Notices of the Proceedings at the Meetings of the Members of the Royal Institution, with Abstracts of the Discourses, Volume 7

Front Cover
W. Nicol, Printer to the Royal Institution, 1875
0 Reviews
Reviews aren't verified, but Google checks for and removes fake content when it's identified

What people are saying - Write a review

We haven't found any reviews in the usual places.

Other editions - View all

Common terms and phrases

Popular passages

Page 367 - Any liquid which contains, in 100,000 parts by weight, more than one part by weight of sulphur, in the condition either of sulphuretted hydrogen or of a soluble sulphuret. (h) " Any liquid possessing an acidity greater than that which is produced by adding two parts by weight of real muriatic acid to 1,000 parts by weight of distilled water.
Page 47 - That gravity should be innate, inherent, and essential to matter, so that one body may act upon another at a distance through a vacuum, without the mediation of anything else, by and through which their action and force may be conveyed from one to another, is to me so great an absurdity, that I believe no man, who has in philosophical matters a competent faculty of thinking, can ever fall into it.
Page 47 - It is inconceivable, that inanimate brute matter should, without the mediation of something else, which is not material, operate upon, and affect other matter without mutual contact; as it must do, if gravitation, in the sense of Epicurus, be essential and inherent in it.
Page 47 - ... proceeded from hence only, that he found he was not able, from experiment and observation, to give a satisfactory account of this medium, and the manner of its operation in producing the chief phenomena of nature.
Page 487 - For this purpose ordinary and typical specimens, rather than rare objects, have been selected and arranged in sequence, so as to trace, as far as practicable, the succession of ideas by which the minds of men in a primitive condition of culture have progressed from the simple to the complex, and from the homogeneous to the heterogeneous.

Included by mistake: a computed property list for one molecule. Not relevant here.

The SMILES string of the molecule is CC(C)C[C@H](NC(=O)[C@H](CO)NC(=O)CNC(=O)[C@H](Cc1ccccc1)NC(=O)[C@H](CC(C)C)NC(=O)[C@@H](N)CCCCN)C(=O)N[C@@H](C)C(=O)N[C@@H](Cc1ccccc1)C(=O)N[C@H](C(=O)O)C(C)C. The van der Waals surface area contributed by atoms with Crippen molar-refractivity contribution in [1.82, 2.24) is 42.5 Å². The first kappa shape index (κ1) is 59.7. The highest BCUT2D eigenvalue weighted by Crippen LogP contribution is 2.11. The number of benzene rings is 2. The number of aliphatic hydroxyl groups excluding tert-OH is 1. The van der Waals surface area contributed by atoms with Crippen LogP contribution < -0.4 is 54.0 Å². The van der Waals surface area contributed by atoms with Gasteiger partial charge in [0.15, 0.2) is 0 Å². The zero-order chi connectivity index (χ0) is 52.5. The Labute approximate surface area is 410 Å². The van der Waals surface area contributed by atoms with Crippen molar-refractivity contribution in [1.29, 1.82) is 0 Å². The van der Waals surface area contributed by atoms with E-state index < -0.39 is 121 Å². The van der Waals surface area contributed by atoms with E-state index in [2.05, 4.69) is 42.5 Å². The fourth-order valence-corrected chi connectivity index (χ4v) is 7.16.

Page 284 - There rolls the deep where grew the tree. О earth, what changes hast thou seen! There where the long street roars hath been The stillness of the central sea. The hills are shadows, and they flow s From form to form, and nothing stands; They melt like mist, the solid lands, Like clouds they shape themselves and go.
Page 80 - Where, therefore, the water is very deep and very pure, all the colours are absorbed, and such water ought to appear black, as no light is sent from its interior to the eye. The approximation of the Atlantic Ocean to this condition is an indication of its extreme purity. Throw a white pebble into such water ; as it sinks it becomes greener and greener, and, before it disappears, it reaches a vivid blue green.
Page 366 - Any liquid which shall exhibit by daylight a distinct colour when a stratum of it one inch deep is placed in a white porcelain or earthenware vessel. (d) Any liquid which contains, in solution, in 100,000 parts by weight, more than two parts by weight of any metal, except calcium, magnesium, potassium, and sodium.
Page 73 - Lower down, the surface, shaken by the reaction from below, incessantly rustles into whiteness. The descent finally resolves itself into a. rhythm, the water reaching the bottom of the fall in periodic gushes. Nor is the spray uniformly diffused through the air, but is wafted through it in successive veils of gauzelike texture. From all this it is evident that beauty is not absent from the Horseshoe Fall, but majesty is its chief attribute. The plunge of the water is not wild, but deliberate, vast,...
Page 76 - He rightly thought it indescribable. The name of this gallant fellow was Thomas Conroy. We returned, clambering at intervals up and down, so as to catch glimpses of the most impressive portions of the cataract. We passed under ledges formed by tabular masses of limestone, and through some curious openings formed Viy the falling together of the summits of the rocks.

Bibliographic information